College hires new interim men’s basketball coach

Last fall, after over 25 years of roaming the sidelines, Lynn Ramage decided to take a break from coaching basketball. The 53-year-old said he wanted to focus on getting his master’s degree in executive leadership and management through an online program at Liberty University, based out of Lynchburg, Va.

But when he saw a head coaching vacancy for men’s basketball at Emerson last week, he jumped at the opportunity.

“I saw the situation and put in for it,” Ramage said. “I sent my resumé up and offered my services as soon as I could.”

Just two weeks ago, Ramage said he was grilling steaks in the warmth of his Greensboro, N.C. home. Now, while he is admittedly a bit colder, he is excited to be the Lions’ third head coach this season.

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The Lynchburg, Va. native took over for Stan Nance, the associate director of athletics. Nance had coached the previous four games after Hank Smith suddenly departed the head coaching position on Jan. 21.

Smith, a 16-year veteran, guided the team for just over one-half of the season until the college made the decision to no longer have him lead the squad.

Ramage, who will continue to work on his degree, has a career college record of 108-121 with time spent at four different schools, according to NCAA records.

His most successful season came in 1999-00 when he guided Connecticut College to a 19-5 mark and was named the New England Small College Athletic Conference coach of the year.

Ramage’s experience ranges from Division 3 schools like Connecticut College to noted Division 1 programs such as Morgan State (1994-95) and University of North Carolina-Greensboro (2002-04).

Most recently Ramage was the head coach of Halifax County High School in South Boston, Va. There, he guided the Comets to an overall record of 33-30, including two 12-win seasons, according to the Gazette-Virginian, a newspaper in the area.

The coach said the Emerson vacancy was big news.

“People knew about this all the way to California,” Ramage said. “I think this is one of the better jobs in New England. It’s as good as any and better than most. I’ve coached in the NESCAC and this is just as good. I’m just happy to be here.”

Ramage said his plan for Emerson basketball is simple.

“I would like to get these seniors to play as many games as we can,” he said. “That’s what we said in the locker room here just a few minutes ago. We would like for you to go out in the best way possible. The kids have been very receptive to me so far, and I really appreciate that.”

Players seemed pleased with their new coach.

“I like Lynn right now,” said Bilali Mack, a sophomore animation major. “He’s been motivational for us, telling us to keep our heads up and things like that.”Junior forward Carlos Negrete agreed.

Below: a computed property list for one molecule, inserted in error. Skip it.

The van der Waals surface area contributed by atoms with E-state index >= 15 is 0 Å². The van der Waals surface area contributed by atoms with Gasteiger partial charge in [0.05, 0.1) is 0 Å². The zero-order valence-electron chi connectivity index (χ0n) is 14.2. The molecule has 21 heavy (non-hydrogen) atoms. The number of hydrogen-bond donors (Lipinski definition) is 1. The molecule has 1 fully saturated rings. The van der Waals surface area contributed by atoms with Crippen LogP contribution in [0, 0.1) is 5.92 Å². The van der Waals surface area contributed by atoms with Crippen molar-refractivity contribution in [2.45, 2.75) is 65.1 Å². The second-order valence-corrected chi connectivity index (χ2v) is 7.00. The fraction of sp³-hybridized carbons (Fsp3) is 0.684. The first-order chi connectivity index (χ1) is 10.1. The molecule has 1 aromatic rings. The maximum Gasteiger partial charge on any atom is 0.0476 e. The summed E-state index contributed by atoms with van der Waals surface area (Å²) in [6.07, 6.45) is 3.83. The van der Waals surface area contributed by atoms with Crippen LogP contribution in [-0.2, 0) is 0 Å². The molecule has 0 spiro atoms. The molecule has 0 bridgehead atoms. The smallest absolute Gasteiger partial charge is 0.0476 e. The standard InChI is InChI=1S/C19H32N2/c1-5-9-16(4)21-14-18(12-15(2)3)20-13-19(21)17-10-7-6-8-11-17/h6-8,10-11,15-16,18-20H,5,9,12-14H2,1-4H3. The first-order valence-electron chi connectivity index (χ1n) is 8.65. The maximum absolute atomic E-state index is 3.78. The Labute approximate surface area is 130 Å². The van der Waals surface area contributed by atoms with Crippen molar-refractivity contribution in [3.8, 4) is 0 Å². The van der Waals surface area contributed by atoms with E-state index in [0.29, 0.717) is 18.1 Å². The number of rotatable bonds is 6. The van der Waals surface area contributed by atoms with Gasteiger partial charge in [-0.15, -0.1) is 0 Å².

“So far, so good,” said Negrete, a broadcast journalism major. “His practices have been pretty mellow, and it’s definitely nice that he’s trying to support us and he’s understanding the situation.”

But while early returns on Ramage’s coaching style were positive, the situation proved difficult for many players.

“It’s pretty hard man,” Mack said. “It’s the third coach we’ve had this season. I don’t even know if this has ever happened to any basketball program before. It’s pretty hard; we’re a strong team, and we’ll play hard. But we don’t really know what happened with our coach, and we try to move on and keep it about basketball. Coach Hank [Smith] taught us how to fight.”

Smith’s departure sparked controversy after the college originally said he had left “to pursue other interests.” But just a few days after the statement was released, William P. Gilligan, the vice president of information technology who oversees athletics for President Jacqueline Liebergott, said the college had a hand in his exit, but gave no reason for the decision.

Smith has not been reached for comment.

Ramage will guide his new team for the first time tonight in an in-conference matchup at Mount Ida College. Negrete said that while his team is looking forward to the challenge, it will take some getting used to.

“It’s pretty tough, I’ve never gone through a coaching change midseason in my entire life playing basketball, so for it to happen a third time, well, it’s kind of strange,” Negrete said. “It’ll take a lot of getting used to. We are going to have to kind of feel our way through.”

Ramage said he’s not going to try to change anything drastically, but rather focus on the system that’s already in place.

“We’ll keep it the way it is,” Ramage said. “Just navigating the ship that’s already in place. If it ain’t broke, why fix it?”